Every six months we take the kids to our large family dentist to get their teeth checked. The younger five go to a pediatric dental office, while the older two are treated as adults (haha, “adults”). While good dental hygiene is important to me, I mainly take the kids so someone else can shame them into brushing their teeth. Maybe it’s my “familia” mentality, but I enjoy when my kids have to hear the same lecture I’ve given a million times from their snarky hygienist.
Three things are a must for me when it comes to large family dentist appointments:
- Open Layout
- Upfront Billing Practices
Kid-friendly Office (This is a no-brainer)
Before anything else, I found a dentist that would schedule a handful of my kids at the same time.
Hygienists and dentists that are experienced with children are invaluable (you know, if you ever want to get your kids to go back). Our office hands out tokens when kids are cooperative and/or don’t have cavities. They use the tokens to buy little toys from bubble-gum dispensers when they are done getting their teeth cleaned.
Our dentist office also has a quality children’s movie playing in the waiting area, as well as the area that the kids’ get their teeth cleaned. It’s nice to move from one area to the other without skipping a beat on the movie we got engrossed in.
Taking the kids to the dentist is my department (as far as household tasks are concerned): Five kids visiting the dentist at the same time, and just one me. I need to be able to keep an eye on each of them, and to be available to the dentist and hygienists when they need me. The best way to stay on top of things is in a room with an open layout.
Our dentist office has a large room with several chairs for the kids to be worked on at once. I can watch my kids (and we can all watch our movie) from my seat towards the middle. The hygienists can call me over without getting up, and I don’t feel silly popping from one room to the next- like I would if they all had separate rooms.
Most of us have been burned by mysterious billing practices. The best way I have found to avoid this is to be aware of what your insurance will cover. I ask the administrators to make me aware of anything “extra” that they may have in mind for the kids that day. Then I tell them not to do it at this time; I’d like to check my insurance first. Technically, I have my husband check because wrestling with automated phone services is his department.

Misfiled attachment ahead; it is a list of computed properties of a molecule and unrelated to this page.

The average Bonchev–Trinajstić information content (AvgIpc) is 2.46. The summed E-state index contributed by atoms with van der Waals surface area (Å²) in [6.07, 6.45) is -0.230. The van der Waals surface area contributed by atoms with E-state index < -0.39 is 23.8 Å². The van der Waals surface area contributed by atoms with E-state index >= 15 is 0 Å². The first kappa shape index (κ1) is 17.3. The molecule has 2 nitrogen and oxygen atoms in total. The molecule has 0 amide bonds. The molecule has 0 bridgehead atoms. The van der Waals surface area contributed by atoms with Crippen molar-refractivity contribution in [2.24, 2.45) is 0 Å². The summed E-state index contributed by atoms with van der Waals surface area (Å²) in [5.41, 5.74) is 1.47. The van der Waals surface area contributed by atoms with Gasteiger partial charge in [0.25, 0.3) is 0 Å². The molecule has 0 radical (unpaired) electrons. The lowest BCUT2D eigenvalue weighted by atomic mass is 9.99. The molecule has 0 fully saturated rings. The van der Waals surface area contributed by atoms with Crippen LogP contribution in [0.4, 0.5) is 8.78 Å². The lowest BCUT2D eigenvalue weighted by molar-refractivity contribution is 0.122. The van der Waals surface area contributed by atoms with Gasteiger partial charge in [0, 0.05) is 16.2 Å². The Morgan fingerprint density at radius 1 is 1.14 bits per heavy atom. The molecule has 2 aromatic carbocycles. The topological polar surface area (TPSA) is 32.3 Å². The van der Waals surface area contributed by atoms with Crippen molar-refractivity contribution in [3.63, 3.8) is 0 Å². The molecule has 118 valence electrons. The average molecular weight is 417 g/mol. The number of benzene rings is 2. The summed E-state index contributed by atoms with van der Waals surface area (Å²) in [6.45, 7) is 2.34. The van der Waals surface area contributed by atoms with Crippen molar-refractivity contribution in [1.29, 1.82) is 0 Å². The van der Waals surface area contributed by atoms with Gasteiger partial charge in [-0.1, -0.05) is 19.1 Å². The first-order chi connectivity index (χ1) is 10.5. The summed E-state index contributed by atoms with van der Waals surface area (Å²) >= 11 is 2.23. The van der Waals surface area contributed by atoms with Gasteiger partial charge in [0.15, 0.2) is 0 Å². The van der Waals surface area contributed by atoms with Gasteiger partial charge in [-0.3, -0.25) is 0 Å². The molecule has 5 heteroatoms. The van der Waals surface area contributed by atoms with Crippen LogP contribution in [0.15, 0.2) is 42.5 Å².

I also have to watch out for key words like, “We’d like to” or “I recommend”; these usually mean extra charges. Again, I ask that they make a note to keep an eye on the problem instead of performing an extra x-ray during this visit. Usually, the extra costs are minimal or the problem corrects itself. My dentist office will sometimes check my insurance themselves right away, if they have time. Taking the time to verify with insurance can save me a headache later.
While no one WANTS to go to the dentist, my kids don’t balk either. They repeatedly have a good experience getting their teeth cleaned. More importantly, I’m not opposed to scheduling them future appointments because our office keeps my stress at acceptable levels. Getting a bag with their very own toothbrush, toothpaste, floss, and token toys is the next best thing to Christmas for them. ‘Course, then I spend the next couple of days fighting dental floss strewn across the house like silly-string.
What makes trips to the DENTIST manageable for you? Drop a line in the comments section!